After holding out to begin the year, Maurice Jones-Drew missed the second half of the season because of a foot fracture. The saddest part? He still led the team in rushing by 131 yards. As much as that says about Rashad Jennings and Jacksonville's offensive line, the real message is that MJD is worth the money. Jones-Drew will be in a contract year this season, which could bring about some big numbers.

But even if Jones-Drew rushes for 2,000 yards, it may not be enough to overcome the quarterback play. Controversy is an understatement when discussing the Jaguars' quarterback situation. Chad Henne led the team in yards and touchdowns, while Blaine Gabbert threw for a higher completion percentage and fewer interceptions.

The lone bright spot of this miserable unit was Cecil Shorts, who emerged as a top receiver last season. Shorts caught 55 passes for 979 yards and seven scores in 2012 and is poised for a big 2013, if his quarterback can get him the ball.

Jacksonville also has Justin Blackmon, who caught nine more passes than Shorts last year. Blackmon will be suspended for the first four games of the season but, along with Shorts, could give Jacksonville a respectable duo on the outside—provided he can keep his head straight.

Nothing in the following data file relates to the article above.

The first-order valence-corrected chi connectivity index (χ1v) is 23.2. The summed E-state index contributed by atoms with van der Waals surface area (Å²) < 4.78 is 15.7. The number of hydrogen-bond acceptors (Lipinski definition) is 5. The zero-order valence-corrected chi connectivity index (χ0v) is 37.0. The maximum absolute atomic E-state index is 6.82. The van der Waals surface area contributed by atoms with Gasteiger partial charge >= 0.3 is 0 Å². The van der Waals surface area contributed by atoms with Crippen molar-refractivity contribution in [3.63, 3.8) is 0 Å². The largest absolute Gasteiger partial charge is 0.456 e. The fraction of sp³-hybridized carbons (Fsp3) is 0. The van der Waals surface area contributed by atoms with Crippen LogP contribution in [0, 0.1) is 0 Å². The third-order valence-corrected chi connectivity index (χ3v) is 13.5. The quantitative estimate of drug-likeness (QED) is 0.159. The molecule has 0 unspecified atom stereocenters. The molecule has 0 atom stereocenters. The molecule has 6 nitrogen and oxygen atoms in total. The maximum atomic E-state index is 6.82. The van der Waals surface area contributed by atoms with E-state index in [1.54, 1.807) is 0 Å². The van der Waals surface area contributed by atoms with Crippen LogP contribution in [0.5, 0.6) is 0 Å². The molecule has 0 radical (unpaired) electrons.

Defense

If there was anything worse than Jacksonville's offense, it was its defense. The Jags were 22nd against the run and 30th against the pass last season, which resulted in an ugly 27.8 points allowed per game.

Paul Posluszny and Russell Allen did have very nice seasons, recording 139 and 131 tackles respectively.

The pass defense certainly wasn't helped by a pass rush that recorded an NFL-worst 20 sacks. Tyson Alualu led the team with 3.5. Having Jason Babin for the entire season should benefit the rush, but Babin had only seven sacks in 2012 (for both Philadelphia Eagles and the Jags combined) after totaling 18 sacks for the Eagles in 2011.  

Jacksonville could be starting three new players, including two rookies, in the secondary. Ball will likely start at cornerback alongside Trufant or third-round draft pick Dwayne Gratz. Cyprien could replace Landry at strong safety, with free safety Dwight Lowery as the only returning starter.

Trufant will be a great mentor for these young DBs and should see significant playing time as a starter or the third cornerback.

Bradley will certainly have his work cut out with this unit, but he does have some young pieces to build around. If he can get anything out of Cyprien and Gratz, the Jaguars secondary will be improved.